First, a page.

African Pygmy Hedgehog Care Guide

Write By: Christy Published In: Mammals Created Date: 2015-01-15 Hits: 4820 Comment: 0

A comprehensive guide to keeping African Pygmy Hedgehogs in captivity.

African Pygmy Hedgehogs are growing in popularity worldwide as an exotic pet that is easy to care for and very rewarding to keep. We have kept and bred African Pygmy Hedgehogs at Reptile Cymru for the last seven years and have sold our offspring as pets to people from as young as six years old to as old as seventy! The African Pygmy Hedgehog is an artificial hybrid that only exists in captivity. It is a cross between the Four Toed Hedgehog (Atelerix albiventris) and the Algerian Hedgehog (Atelerix algirus). It has now been bred for decades in captivity and is well established, with varied bloodlines. People are always amazed to see a hedgehog as a pet and if you are looking for a new pet, read on and see what you think!

African Pygmy Hedgehogs live indoors in cages similar to that you would keep a guinea pig or rabbit in. Some people keep them in glass tanks; others keep them in wooden vivariums. We personally recommend the Nero range (pictured below) of indoor rabbit cages. They should always be kept alone unless you are a breeder who is planning to breed and have thoroughly researched the topic. We keep this cage in stock in a variety of colours.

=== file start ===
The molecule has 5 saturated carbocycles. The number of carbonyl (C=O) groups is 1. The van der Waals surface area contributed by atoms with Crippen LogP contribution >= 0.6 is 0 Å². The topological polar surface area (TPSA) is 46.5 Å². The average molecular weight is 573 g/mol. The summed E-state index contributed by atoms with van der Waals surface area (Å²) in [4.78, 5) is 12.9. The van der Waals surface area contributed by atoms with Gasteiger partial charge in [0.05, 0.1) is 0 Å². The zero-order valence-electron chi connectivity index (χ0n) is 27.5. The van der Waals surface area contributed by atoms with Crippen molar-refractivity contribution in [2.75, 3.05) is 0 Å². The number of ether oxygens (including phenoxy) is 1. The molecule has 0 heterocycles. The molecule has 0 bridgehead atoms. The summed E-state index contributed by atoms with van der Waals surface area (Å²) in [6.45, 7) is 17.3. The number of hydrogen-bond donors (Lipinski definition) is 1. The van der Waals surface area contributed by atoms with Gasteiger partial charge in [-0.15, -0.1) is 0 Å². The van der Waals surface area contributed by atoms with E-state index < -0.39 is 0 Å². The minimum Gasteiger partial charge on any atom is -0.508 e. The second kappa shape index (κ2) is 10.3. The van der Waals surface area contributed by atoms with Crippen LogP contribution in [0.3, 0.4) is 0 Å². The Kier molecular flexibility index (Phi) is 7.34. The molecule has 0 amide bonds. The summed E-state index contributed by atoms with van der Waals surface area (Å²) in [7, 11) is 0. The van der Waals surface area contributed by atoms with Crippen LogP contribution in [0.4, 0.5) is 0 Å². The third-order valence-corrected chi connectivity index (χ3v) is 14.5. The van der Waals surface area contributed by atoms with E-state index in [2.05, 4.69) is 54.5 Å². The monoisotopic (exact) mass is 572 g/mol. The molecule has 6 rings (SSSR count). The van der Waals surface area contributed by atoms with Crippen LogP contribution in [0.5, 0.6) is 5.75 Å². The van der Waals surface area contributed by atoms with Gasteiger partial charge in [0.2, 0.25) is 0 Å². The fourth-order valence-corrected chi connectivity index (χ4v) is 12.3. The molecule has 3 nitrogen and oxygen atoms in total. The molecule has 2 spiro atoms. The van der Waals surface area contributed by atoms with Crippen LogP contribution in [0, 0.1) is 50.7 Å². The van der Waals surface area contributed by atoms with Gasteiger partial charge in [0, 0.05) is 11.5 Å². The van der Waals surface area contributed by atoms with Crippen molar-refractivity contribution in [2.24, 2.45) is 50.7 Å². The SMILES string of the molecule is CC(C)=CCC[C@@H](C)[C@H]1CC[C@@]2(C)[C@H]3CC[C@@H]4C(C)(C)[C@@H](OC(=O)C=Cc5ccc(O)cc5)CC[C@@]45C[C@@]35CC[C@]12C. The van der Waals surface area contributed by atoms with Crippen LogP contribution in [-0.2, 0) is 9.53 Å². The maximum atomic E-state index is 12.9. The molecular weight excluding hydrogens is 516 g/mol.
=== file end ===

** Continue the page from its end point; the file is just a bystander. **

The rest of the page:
When choosing your enclosure you want to take into consideration

Ventilation - Hedgehogs are not a smelly animal but all animals will produce a certain odour. The odour of urine can be very strong in an enclosed space, unpleasant for you and your hedgehog. You need to have adequate ventilation for air flow. If using a vivarium you may want to remove the glass panels at the front and modify to mesh; in a glass tank, you may want to have a full mesh lid. Ventilation is just one of the reasons I use an indoor rabbit cage – the plastic bars ensure 100% ventilation.